Tough health care choices
With the open enrollment period beginning in new state and federal health insurance exchanges Oct. 1, owner-operators got their first looks at new options for insurance.
For North Carolina independent Bryan Spoon, 41, and his girlfriend and business partner, Anna Lowdermilk – who works the load boards and trusted brokers – it represented a chance to get newly insured. “I bought my first truck in 2004, and in 2007, we filed for our own authority,” says Spoon, who gets a cash discount from his hometown doctor in Grandy, N.C. “I can go to urgent care if I get injured,” he says.
Spoon thought he could improve his health care situation, so with the opening of the exchanges, he started shopping for coverage early. “I worry about falling off a trailer and breaking my leg,” says Spoon, who pulls a Great Dane flatbed with his 2009 Volvo 780. He says in most situations, a policy with a somewhat high deductible would meet his needs. “If I’m someplace far from home and I have to use emergency room service, I can work out a $5,000 bill with a hospital,” he says. But emergency surgery or a lengthy recuperative hospital stay “could break me.”
While owner-operators covered by their spouses’ employer plans may see little change other than in premium rates or specifications on what is covered, like so many others shopping on the exchanges, Spoon hadn’t gotten far in enrolling by mid-October, but his thoughts reflect the case for so many uninsured people. It’s also part of the dynamic that mandatory insurance is designed to combat. If everyone has insurance, the thinking goes, and doctors and hospitals get paid for all services, care costs may eventually become more standardized and fall. In the near term, getting the millions currently uninsured into the exchanges and enrolled is proving a daunting task.
Attempts by Overdrive to access the federal exchange – the primary application point for residents of the 34 states that have no state-run exchange – between the first and third weeks of October never got past creating a user account. Spoon went further, getting stuck in the identity-verification stage of the tax-credit/subsidy application, the first step of the application process on the federal exchange and necessary to begin shopping for specific policies.
Creating an account for Spoon on the healthcare.gov website took four or five days, said Lowdermilk, who also plans to apply individually for coverage for herself and a son. “We have been trying to get a quote on the insurance since the first day and still haven’t been able to get one,” she said October 15.
PODCASTING THE ACA | Healthy Trucking Association of America Director of Insurance Tom Smith told Overdrive Oct. 31 that, from what he’s hearing, the federal government should have the healthcare.gov website and overall exchange architecture in more usable form within two to four weeks. You can hear more of our talk with Smith and Marc Ballard, who has worked closely with the HTAA on their efforts around the Affordable Care Act, in the special feature podcast below.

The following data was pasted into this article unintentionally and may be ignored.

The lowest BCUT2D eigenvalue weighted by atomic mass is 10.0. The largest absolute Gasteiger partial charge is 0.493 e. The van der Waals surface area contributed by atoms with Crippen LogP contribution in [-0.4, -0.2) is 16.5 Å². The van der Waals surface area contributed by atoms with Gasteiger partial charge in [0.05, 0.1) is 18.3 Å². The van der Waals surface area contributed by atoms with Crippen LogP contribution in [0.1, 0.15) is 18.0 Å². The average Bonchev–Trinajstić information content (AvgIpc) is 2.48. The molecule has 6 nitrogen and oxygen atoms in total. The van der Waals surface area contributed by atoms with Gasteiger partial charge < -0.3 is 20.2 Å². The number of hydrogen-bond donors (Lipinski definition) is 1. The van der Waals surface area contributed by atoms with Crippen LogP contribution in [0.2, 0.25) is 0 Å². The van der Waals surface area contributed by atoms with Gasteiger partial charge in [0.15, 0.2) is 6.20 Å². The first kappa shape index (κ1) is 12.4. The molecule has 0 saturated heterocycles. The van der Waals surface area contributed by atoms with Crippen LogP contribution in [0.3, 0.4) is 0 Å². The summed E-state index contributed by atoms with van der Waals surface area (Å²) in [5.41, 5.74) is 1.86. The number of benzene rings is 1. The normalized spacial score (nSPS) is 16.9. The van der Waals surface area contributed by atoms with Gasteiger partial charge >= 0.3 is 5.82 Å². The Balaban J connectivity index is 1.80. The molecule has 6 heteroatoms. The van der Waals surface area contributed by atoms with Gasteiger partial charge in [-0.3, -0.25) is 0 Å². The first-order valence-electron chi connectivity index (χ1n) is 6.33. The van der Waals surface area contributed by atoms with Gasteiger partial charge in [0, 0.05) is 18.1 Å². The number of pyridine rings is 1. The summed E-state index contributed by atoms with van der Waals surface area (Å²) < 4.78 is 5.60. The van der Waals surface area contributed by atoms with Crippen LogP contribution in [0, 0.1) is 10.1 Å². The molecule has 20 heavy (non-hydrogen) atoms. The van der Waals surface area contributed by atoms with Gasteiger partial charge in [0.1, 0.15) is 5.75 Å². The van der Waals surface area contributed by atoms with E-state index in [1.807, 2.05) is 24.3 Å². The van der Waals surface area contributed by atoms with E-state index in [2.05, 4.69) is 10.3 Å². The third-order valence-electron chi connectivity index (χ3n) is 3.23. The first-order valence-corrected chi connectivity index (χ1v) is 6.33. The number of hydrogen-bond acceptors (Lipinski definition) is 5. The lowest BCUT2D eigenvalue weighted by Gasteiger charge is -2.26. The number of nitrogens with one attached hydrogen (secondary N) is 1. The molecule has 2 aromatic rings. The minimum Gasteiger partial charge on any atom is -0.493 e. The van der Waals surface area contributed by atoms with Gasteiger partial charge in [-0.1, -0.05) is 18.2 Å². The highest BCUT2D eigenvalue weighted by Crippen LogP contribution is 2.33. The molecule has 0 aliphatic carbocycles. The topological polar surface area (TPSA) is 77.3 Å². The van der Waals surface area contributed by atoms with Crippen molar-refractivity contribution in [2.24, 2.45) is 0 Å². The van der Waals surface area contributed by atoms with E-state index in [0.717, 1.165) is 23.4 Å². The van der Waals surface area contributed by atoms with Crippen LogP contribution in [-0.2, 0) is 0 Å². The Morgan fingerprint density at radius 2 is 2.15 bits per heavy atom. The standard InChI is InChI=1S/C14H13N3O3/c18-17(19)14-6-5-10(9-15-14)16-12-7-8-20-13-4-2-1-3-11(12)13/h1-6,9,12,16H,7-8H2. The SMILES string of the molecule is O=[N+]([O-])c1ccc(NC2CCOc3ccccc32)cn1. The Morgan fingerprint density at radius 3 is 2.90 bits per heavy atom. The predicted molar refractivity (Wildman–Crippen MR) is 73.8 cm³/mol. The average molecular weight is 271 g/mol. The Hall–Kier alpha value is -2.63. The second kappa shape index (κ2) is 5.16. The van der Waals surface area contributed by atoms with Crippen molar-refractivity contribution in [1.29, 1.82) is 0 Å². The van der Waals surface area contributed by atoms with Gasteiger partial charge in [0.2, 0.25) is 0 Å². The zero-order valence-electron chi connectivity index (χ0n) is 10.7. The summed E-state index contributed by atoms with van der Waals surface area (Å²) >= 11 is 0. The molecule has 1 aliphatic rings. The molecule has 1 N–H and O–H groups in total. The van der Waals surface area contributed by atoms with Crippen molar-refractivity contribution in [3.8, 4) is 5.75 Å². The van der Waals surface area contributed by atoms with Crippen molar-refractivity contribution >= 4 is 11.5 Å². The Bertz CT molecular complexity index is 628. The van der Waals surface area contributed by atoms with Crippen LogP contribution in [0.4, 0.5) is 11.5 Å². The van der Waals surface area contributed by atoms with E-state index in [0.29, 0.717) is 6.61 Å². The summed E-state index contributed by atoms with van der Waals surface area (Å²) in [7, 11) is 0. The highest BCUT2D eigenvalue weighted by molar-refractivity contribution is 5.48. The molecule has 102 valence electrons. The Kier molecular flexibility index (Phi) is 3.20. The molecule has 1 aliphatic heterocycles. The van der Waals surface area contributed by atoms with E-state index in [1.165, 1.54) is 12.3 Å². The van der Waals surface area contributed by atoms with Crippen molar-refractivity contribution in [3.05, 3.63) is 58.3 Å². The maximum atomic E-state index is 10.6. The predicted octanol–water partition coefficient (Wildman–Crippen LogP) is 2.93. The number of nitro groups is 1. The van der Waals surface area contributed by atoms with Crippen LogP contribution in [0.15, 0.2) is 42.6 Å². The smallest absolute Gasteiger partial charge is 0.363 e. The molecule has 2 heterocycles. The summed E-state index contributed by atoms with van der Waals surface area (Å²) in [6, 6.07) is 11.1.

Fred Adams of the HSA for America insurance brokerage says one of the federal system’s primary problems is a lack of connection between the online application system and the insurers. Furthermore, the identity verification process has seen more than its fair share of glitches.
If you’re a current policyholder and your plan was purchased on the individual market prior to March 2010, your current policy will be good through its 2014 renewal date if not cancelled by the insurer, but ultimately you will have to move to an ACA-qualified plan. To forestall some of the associated headaches, Adams recommends talking with your insurer about potentially moving your anniversary date to December of this year to avoid a potential gap in coverage when the grandfathered policy runs out next year.
Holly McCombs, wife of Maryland-based owner-operator David McCombs, is looking at such a situation. They pay $1,053 monthly for a plan they’ve had since the mid-1980s, covering them and two children. A comparable plan on the state-run exchange “would run about $400 more than we are paying already,” Holly McCombs says. “I’m going to keep what I have, but I hear rumors the insurance companies will jack up grandfathered-plan rates big-time. They won’t be getting new healthy people in those plans.”
She works as an independent contractor herself, with Campbell Insurance Services in Olney, Md. Since her husband leased on with a new company two years ago – hauling cars on an open trailer – he’s done much better financially. “Two years ago, we would’ve qualified for subsidies” to reduce premiums with an exchange purchase, she says – not today.
Fortunately, at least, shopping plans may well be easier in Maryland, one of the 16 state-run exchanges (in addition to the District of Columbia). These saw much more progress through October than the federal exchange.